The Distance to the Sagittarius Dwarf Galaxy and its Relation to M54 using Infrared Photometry of RR Lyrae Variable Stars
Gupta, Arvind, Astronomy, University of Virginia
Majewski, Steven, Department of Astronomy, University of Virginia
The Sagittarius dwarf galaxy (Sgr) is among the most massive satellites of the Milky Way and is unique due to its extensive tails of tidally stripped stars. Models of these tails provide strong constraints on the orbital history of Sgr, which in turn lend insight into the structure of the Milky Way’s dark matter halo. Fully understanding the dynamics of Sgr, however, relies on a precise distance to the core. Yet past measurements yield a wide range of values (22.0 - 28.4 kpc) or a variation of ∼ 25%. In addition, the line-of-sight separation of Sgr from the globular cluster M 54 is an important test of the “cusp-core problem”, which highlights the discrepancy between expected formation scenarios for dwarf galaxy dark matter haloes and their observed density distributions. Through photometry of 3.6µm Spitzer IRAC data and GLOESS light curve fitting, we have measured the mean apparent magnitudes of 45 RR Lyrae variables in the Sgr core and 25 RR Lyrae stars in M 54. Apparent magnitudes are measured using multiepoch PSF photometry, and corresponding absolute magnitudes are determined via the RR Lyrae period-luminosity relation. We find the mean distances to Sgr and M 54 to be dSgr = 27.10 ± 0.21 (ran) ± 1.11 (sys) kpc and dM54 = 26.42±0.34(ran)±0.97(sys) kpc, respectively. Our result improves the precision with which the distance to Sgr is known. We also show that the separation of M 54 and Sgr indicates that the Sgr dark matter halo is presently cored, suggesting that the dwarf galaxy has undergone a cusp-core transformation.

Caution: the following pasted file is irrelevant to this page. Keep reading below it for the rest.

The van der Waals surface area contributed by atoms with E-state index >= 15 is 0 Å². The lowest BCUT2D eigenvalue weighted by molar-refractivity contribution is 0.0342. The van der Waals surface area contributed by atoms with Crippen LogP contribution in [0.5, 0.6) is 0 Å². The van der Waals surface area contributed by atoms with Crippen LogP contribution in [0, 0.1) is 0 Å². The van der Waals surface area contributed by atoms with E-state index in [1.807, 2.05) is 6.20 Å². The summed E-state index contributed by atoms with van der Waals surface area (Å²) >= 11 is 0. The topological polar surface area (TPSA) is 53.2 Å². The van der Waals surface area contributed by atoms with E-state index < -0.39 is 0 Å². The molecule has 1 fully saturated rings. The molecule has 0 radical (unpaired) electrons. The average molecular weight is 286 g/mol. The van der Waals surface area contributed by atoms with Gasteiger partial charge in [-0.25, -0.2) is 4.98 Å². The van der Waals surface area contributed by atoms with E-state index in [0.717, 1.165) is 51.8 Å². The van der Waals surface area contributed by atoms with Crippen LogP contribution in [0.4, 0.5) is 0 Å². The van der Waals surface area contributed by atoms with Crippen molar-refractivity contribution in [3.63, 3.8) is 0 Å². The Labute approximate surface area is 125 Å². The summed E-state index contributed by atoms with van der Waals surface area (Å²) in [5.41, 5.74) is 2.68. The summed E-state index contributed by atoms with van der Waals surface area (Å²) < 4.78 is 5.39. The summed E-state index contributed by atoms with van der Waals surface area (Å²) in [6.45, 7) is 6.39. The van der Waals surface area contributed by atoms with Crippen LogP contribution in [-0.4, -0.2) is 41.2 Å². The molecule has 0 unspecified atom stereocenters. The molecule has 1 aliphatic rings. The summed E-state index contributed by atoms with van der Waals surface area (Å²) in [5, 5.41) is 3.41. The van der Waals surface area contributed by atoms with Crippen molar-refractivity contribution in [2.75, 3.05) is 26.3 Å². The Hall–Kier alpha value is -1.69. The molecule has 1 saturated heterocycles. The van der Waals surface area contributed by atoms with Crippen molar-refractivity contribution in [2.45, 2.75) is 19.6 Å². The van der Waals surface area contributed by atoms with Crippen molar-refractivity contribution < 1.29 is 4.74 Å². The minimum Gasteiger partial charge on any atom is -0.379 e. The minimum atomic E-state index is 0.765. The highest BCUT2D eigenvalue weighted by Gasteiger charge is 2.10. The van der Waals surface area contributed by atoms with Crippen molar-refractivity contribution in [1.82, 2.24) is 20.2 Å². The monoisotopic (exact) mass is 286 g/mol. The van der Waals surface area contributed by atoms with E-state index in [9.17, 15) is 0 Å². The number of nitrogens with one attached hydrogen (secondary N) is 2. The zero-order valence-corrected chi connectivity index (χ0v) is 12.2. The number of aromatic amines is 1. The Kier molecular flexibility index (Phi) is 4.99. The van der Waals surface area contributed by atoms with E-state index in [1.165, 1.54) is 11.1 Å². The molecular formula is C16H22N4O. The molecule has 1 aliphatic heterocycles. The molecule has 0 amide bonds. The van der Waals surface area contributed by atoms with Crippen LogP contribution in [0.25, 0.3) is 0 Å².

BS (Bachelor of Science)
dwarf galaxies, M54, Sagittarius, variable stars, RR Lyrae
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